Entries in fruit trees (12)


In My Garden: Fruit Trees

It's been unusually warm in my Southern California backyard and my fruit trees seem to thrive in the extra heat, especially my cherimoyas and tangerines. I usually hand pollinate my cherimoya trees to get a good crop of fruit because we don't have the right insects here that normally pollinate the cherimoyas in their native habitat. But this year I was too busy and only got out a couple of times and thought I would be lucky to get a dozen fruit. To date I have picked 40-50 fruit and there's probably that much still on the trees, waiting to get large enough to harvest. I have two of the best tasting cherimoya trees that I think there are, if you like really sweet fruit. Also this year my tangerine tree is producing a ridiculous amount of fruit, and all those tangerines are really sweet and juicy. Only in Southern California are we lucky to be getting incredible fruit November through February when fruit trees in other parts of the country are dormant.


In My Garden: Cherries!

Above: Minnie Royal cherry tree

Many people don't believe me when I say I have productive cherry trees in my yard. Their response is always "Cherry trees only grow in cold climates, not on the coast in Southern California." But the fact is we have two very good varieties of delicious dark red cherries with a very low chill requirement (hours per year under 45 degrees). They are the Minnie Royal and the Royal Lee. These two varieties should be planted close together, as they pollinate each other.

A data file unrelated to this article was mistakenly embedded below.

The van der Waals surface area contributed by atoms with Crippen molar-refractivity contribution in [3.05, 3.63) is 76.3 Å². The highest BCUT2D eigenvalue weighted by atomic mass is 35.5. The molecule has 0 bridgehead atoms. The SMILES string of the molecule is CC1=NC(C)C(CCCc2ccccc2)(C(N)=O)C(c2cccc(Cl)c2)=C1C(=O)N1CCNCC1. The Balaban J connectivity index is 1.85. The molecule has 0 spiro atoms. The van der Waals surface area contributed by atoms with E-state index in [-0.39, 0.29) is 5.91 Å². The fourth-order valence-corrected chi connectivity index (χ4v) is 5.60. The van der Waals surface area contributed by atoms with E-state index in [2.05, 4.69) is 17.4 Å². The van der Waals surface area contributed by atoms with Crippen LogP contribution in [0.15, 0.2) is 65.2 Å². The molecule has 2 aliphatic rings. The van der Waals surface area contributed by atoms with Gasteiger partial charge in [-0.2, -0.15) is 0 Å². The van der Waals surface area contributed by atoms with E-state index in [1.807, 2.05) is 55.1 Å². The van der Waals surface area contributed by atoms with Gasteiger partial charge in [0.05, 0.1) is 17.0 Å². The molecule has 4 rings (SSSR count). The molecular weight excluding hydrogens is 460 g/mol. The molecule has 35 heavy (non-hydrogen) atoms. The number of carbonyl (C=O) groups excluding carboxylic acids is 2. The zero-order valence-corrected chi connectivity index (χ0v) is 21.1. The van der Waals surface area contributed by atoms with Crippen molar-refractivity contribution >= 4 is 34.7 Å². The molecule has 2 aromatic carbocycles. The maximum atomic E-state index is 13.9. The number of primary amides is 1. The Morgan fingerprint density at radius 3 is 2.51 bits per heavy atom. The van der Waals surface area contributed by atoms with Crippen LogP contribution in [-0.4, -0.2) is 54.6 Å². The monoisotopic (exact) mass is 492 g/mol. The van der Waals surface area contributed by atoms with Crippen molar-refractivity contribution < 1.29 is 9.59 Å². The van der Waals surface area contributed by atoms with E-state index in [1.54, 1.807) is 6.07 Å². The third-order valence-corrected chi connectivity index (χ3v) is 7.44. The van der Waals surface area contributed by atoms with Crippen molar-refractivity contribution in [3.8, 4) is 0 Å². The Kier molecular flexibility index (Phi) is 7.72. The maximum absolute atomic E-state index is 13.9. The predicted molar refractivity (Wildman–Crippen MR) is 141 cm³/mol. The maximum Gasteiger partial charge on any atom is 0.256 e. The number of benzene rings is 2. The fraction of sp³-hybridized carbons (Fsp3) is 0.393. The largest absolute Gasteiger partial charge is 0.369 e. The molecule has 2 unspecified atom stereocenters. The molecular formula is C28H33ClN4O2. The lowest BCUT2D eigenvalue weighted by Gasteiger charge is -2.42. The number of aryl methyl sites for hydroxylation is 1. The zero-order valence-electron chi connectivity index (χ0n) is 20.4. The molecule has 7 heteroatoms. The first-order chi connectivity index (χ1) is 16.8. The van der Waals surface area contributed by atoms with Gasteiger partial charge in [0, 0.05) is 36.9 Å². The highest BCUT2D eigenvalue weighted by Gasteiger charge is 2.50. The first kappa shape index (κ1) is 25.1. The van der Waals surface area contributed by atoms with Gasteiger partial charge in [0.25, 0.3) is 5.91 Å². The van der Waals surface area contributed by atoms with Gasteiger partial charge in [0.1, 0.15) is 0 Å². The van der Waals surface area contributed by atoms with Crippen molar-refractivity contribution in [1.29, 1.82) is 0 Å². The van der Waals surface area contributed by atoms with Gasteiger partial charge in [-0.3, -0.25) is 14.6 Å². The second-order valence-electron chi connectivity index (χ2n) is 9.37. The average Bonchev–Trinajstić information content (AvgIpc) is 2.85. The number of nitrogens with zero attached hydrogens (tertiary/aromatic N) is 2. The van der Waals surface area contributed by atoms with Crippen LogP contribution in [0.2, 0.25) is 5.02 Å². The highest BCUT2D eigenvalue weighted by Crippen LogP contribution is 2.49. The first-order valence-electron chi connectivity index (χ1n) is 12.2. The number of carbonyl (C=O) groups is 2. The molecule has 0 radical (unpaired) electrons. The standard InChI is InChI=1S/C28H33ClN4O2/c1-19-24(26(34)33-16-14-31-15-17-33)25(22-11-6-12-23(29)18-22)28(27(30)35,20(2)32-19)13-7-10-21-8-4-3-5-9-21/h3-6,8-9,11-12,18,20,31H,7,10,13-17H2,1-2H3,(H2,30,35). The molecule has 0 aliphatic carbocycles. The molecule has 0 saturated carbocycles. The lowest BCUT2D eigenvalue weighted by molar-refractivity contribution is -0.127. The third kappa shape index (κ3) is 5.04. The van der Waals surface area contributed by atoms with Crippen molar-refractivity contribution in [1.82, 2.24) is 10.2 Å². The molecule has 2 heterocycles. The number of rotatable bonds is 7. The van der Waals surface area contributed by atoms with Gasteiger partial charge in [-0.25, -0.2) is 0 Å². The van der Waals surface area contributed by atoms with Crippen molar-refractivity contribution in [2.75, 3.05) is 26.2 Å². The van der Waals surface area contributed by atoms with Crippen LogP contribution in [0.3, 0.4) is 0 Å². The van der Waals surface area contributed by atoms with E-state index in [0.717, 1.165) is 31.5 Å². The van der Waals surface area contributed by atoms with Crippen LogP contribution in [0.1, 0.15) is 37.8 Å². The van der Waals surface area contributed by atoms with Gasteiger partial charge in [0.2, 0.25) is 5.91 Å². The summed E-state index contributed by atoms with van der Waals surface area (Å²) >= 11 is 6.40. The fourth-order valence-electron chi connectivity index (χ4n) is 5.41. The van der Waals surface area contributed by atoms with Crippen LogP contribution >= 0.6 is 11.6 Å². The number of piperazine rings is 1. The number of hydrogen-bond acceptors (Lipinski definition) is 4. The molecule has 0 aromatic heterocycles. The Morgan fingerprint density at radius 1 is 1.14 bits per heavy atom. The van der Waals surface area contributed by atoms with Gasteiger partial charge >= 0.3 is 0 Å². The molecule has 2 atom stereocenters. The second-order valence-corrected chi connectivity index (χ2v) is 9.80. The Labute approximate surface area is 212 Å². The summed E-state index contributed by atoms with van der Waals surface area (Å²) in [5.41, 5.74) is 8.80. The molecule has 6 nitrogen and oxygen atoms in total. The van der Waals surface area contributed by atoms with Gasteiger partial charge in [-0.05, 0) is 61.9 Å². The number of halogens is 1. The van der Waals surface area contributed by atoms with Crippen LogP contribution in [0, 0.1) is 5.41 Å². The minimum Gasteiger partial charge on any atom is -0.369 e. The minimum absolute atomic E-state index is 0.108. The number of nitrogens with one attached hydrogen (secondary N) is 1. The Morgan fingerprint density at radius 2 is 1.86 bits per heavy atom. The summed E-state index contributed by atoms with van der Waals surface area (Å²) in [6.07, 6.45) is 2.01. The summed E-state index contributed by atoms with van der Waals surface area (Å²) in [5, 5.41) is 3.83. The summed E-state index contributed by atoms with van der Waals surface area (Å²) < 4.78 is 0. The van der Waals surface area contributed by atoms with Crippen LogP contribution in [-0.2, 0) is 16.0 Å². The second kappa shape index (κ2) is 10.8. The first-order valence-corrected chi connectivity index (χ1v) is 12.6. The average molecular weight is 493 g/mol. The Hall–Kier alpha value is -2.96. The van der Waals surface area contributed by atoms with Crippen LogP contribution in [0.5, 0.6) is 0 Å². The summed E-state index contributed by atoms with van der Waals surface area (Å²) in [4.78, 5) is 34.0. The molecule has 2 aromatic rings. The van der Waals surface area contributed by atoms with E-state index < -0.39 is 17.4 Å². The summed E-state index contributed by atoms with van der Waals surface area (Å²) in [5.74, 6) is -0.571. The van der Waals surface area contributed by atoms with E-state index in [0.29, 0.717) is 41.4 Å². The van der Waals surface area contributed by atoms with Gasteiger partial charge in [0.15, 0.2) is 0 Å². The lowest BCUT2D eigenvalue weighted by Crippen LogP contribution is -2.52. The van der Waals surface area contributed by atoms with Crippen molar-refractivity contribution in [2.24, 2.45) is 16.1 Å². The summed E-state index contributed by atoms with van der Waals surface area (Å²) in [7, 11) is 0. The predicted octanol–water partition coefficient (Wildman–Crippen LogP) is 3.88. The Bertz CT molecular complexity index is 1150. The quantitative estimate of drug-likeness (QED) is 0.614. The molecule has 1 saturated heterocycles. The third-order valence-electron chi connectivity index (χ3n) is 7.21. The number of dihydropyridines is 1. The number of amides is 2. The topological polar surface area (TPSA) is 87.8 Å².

When the cherries start to darken I put up bird netting with 3/4" hole spacing, or smaller, to keep the birds away. This size spacing also prevents the birds from getting caught in the netting, as can happen with larger spaced netting. I tie the netting around the trunk of the tree so no one gets in from underneath and possibly trapped inside the net. I leave several overlapping folds in the netting so I can reach in to pick fruit without having to untie the net every time. 

I also want to say that I have several fruit trees on my property from which the birds can eat the fruit to their hearts content. Maybe when my cherry trees mature and I am harvesting lots of cherries I will share with the birds who nest and live in my yard. But my trees are still young and while I got a significant amount of cherries this year, the nets stay on and the cherries are off limits to the birds until I the trees are producing enough to share. 

Above: Minnie Royal cherry tree, 2014

Above:  Four years later, 2018, the same Minnie Royal cherry tree as in above photo. Unfortunately, I had picked all the cherries off before taking the photo. 

Above: Ripe cherries!


Fruit in My Yard

My fruit trees are always providing something to snack on. Right now I have jujubes, sapotes, and chocolate persimmons, with a few pitayas. The jujube (the small reddish-brown fruit above) is sometimes called a Chinese date, a Korean date, or an Indian date, and it has the consistency and taste of an apple. Sapotes (the green fruit above) have a creamy pulp, ranging in flavor from banana to pear to peach to vanilla flan. The chocolate persimmon (the orange fruit above) is chocolate brown in the middle when you cut it open. It has the consistency and taste of a sweet pudding.

I am watching my cherimoyas and mangos getting large and they should be ready to pick in November or December. I just found a couple of ripe pitaya's or dragonfruit as they are also known (the hot pink spiky looking fruit in the bowl below) and my macadamia nuts are ripening and falling from my tree. Yumm! Life is good! 


In My Garden: Critters!